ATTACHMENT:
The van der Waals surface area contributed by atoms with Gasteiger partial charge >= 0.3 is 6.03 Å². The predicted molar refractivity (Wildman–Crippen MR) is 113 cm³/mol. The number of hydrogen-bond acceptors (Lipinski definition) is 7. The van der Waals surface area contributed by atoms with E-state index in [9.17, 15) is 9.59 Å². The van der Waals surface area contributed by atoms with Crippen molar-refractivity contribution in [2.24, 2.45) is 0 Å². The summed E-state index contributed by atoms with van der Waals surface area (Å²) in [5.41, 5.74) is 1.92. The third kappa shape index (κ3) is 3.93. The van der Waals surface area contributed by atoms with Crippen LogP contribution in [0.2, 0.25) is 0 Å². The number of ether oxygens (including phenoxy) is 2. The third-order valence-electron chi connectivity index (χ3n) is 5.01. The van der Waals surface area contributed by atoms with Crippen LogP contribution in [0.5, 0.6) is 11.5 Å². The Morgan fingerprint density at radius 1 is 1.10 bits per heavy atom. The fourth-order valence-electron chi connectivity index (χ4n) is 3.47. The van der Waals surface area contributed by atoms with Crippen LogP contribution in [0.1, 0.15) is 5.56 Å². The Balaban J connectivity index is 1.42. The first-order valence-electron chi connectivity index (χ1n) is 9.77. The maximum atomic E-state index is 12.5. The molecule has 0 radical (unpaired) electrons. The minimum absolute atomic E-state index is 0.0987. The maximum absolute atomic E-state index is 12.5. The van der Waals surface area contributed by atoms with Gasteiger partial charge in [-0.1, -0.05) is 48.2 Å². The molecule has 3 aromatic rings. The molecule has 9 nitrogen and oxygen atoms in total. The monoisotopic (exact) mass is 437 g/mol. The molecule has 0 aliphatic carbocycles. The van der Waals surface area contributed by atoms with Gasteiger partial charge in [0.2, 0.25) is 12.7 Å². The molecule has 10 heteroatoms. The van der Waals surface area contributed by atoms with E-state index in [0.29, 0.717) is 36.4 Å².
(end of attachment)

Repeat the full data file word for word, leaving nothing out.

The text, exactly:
The van der Waals surface area contributed by atoms with Gasteiger partial charge >= 0.3 is 6.03 Å². The predicted molar refractivity (Wildman–Crippen MR) is 113 cm³/mol. The number of hydrogen-bond acceptors (Lipinski definition) is 7. The van der Waals surface area contributed by atoms with E-state index in [9.17, 15) is 9.59 Å². The van der Waals surface area contributed by atoms with Crippen molar-refractivity contribution in [2.24, 2.45) is 0 Å². The summed E-state index contributed by atoms with van der Waals surface area (Å²) in [5.41, 5.74) is 1.92. The third kappa shape index (κ3) is 3.93. The van der Waals surface area contributed by atoms with Crippen LogP contribution in [0.2, 0.25) is 0 Å². The number of ether oxygens (including phenoxy) is 2. The third-order valence-electron chi connectivity index (χ3n) is 5.01. The van der Waals surface area contributed by atoms with Crippen LogP contribution in [0.5, 0.6) is 11.5 Å². The Morgan fingerprint density at radius 1 is 1.10 bits per heavy atom. The fourth-order valence-electron chi connectivity index (χ4n) is 3.47. The van der Waals surface area contributed by atoms with Crippen LogP contribution in [0.1, 0.15) is 5.56 Å². The Balaban J connectivity index is 1.42. The first-order valence-electron chi connectivity index (χ1n) is 9.77. The maximum atomic E-state index is 12.5. The molecule has 0 radical (unpaired) electrons. The minimum absolute atomic E-state index is 0.0987. The maximum absolute atomic E-state index is 12.5. The van der Waals surface area contributed by atoms with Gasteiger partial charge in [-0.1, -0.05) is 48.2 Å². The molecule has 3 aromatic rings. The molecule has 9 nitrogen and oxygen atoms in total. The monoisotopic (exact) mass is 437 g/mol. The molecule has 0 aliphatic carbocycles. The van der Waals surface area contributed by atoms with Gasteiger partial charge in [0.2, 0.25) is 12.7 Å². The molecule has 10 heteroatoms. The van der Waals surface area contributed by atoms with E-state index in [0.29, 0.717) is 36.4 Å².